2017 could certainly be considered the year of the Bitcoin. ICOs, the crowdfunding method made headlines almost as much as the cryptocurrency, so how exactly did they fare? Not well according to reports which indicate that despite having raised more than $104 million, 46% of 2017’s ICOs are effectively already dead.
The report was compiled from information from Tokendata, a leading comprehensive ICO tracker, which lists 902 ICOs taking place last year. Of these, 142 failed at the funding raising stage and 276 have since failed, either due to taking the money and running in a classic exit scam or just slipping into obscurity or exile. This brings the number of failed ICOs to 418 out of 902.
And it gets worse: An additional 113 ICOs have been classified as “semi-failed,” either because their team has removed their presence from the internet and social media, or because the community is too small to move the project forward successfully. Taking into account semi-failed ICOs brings the percent effectively dead to a staggering 59%; 531 out of 902 gone, and with them $233 million.
Looking at the countries of origin for failed ICOs shows that developing nations – in particular, countries in Africa – are over-represented. These ICOs just leave behind the bones of their projects: deleted Twitter accounts, empty Telegram groups, websites no longer hosted, and communities no longer tended are par for the course.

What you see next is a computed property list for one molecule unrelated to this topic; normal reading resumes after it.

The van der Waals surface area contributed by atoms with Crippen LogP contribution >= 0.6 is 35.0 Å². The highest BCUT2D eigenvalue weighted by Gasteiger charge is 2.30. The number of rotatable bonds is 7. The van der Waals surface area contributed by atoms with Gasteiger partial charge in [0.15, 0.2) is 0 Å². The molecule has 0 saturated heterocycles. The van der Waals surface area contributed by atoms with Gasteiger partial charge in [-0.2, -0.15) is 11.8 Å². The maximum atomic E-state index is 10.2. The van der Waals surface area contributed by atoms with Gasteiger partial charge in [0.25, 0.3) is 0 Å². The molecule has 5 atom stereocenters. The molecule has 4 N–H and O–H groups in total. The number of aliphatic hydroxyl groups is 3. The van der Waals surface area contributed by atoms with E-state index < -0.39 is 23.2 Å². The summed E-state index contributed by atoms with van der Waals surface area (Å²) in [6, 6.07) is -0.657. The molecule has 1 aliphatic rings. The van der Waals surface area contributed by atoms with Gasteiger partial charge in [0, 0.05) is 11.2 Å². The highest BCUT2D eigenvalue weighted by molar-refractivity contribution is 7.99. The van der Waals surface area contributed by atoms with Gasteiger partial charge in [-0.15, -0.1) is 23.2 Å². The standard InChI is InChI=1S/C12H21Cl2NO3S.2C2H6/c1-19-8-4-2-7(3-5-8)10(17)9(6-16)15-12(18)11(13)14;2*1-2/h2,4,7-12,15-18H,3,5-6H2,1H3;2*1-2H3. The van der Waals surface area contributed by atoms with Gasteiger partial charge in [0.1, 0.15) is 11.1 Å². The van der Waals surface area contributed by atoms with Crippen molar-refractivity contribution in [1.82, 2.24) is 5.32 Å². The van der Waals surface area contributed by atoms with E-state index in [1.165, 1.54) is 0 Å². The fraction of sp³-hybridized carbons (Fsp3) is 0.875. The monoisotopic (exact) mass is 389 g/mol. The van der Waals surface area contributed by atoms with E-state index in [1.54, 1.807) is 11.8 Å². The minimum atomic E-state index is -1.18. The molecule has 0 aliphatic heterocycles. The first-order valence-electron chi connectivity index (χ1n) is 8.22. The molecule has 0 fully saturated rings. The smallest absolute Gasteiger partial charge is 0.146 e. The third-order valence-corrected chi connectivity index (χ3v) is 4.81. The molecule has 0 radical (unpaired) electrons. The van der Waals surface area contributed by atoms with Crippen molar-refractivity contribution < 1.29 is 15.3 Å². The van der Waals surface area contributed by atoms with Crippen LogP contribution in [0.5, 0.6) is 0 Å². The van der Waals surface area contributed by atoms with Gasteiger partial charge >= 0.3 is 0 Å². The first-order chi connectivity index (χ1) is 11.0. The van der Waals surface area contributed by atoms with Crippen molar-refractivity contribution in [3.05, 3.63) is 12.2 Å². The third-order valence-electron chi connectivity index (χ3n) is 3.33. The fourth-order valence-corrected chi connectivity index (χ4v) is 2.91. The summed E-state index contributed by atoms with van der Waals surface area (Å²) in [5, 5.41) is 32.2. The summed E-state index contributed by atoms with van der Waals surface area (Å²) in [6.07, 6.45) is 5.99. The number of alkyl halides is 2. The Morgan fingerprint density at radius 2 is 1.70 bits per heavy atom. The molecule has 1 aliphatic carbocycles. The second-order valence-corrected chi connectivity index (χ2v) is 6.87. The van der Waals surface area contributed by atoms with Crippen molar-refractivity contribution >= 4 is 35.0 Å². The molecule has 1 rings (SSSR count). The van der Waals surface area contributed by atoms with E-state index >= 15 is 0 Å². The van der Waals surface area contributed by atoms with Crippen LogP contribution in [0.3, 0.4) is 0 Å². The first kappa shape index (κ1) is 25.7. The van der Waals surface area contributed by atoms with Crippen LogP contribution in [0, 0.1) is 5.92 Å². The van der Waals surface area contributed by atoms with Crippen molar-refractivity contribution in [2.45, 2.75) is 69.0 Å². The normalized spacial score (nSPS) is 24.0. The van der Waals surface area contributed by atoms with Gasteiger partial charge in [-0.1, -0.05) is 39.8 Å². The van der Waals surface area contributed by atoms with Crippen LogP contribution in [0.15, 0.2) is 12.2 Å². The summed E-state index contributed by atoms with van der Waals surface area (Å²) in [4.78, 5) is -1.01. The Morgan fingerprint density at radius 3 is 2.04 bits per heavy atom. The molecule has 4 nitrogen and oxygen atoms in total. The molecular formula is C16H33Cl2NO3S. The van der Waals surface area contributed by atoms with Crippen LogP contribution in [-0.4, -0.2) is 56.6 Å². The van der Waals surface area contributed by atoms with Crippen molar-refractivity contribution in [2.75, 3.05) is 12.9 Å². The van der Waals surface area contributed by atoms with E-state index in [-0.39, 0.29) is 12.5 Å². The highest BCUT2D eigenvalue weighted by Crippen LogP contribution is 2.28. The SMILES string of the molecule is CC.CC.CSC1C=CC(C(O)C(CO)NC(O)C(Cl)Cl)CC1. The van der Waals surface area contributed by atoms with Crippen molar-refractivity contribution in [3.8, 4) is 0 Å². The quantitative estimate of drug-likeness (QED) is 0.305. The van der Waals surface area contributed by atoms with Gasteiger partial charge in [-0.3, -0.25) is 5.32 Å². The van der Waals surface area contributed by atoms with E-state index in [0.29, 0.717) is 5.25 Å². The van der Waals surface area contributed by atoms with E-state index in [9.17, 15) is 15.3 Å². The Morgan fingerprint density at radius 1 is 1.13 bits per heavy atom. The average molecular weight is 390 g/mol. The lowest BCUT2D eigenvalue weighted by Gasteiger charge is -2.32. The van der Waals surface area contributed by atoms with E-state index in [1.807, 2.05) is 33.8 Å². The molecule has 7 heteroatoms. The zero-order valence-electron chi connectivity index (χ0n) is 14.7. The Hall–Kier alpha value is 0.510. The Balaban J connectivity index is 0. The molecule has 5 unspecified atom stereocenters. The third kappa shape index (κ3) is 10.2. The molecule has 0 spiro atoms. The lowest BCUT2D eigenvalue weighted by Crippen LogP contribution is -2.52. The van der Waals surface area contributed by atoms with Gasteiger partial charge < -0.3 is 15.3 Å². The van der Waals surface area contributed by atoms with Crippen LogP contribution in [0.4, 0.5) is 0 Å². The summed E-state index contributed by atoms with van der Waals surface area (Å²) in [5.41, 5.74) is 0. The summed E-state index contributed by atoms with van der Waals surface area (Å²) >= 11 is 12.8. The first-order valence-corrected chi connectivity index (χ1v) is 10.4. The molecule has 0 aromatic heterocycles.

Many of the dead ICOs were doomed from the start — those familiar with the ICO space might recall projects like Clitcoin and Zero Traffic. Others, like freight trucking platform Doft – which fell flat at the fundraising stage – are starting over, hoping last years failures can be written off as a trial run.
These reports come as Telegram’s record-breaking ICO is raising suspicion from some industry insiders and crypto enthusiasts. The company raised $850 million last year — and has just announced that it intends to hold a second ICO to raise more. Matthew Green, cryptographer and professor at Johns Hopkins University, finds some of the claims in Telegram’s white paper unrealistic:
“I’ll be honest, the white paper reads like someone went out on the internet and harvested the most ambitious ideas from a dozen projects and said ‘let’s do all of those but better!’ It feels unachievable, at least at the scale they’re aiming for now.”
Despite all this, there are some positive developments: Tezos, which raised $232 million last year, is back on track with their project after concerns that the token was never going to materialize following months of delays and infighting between executives.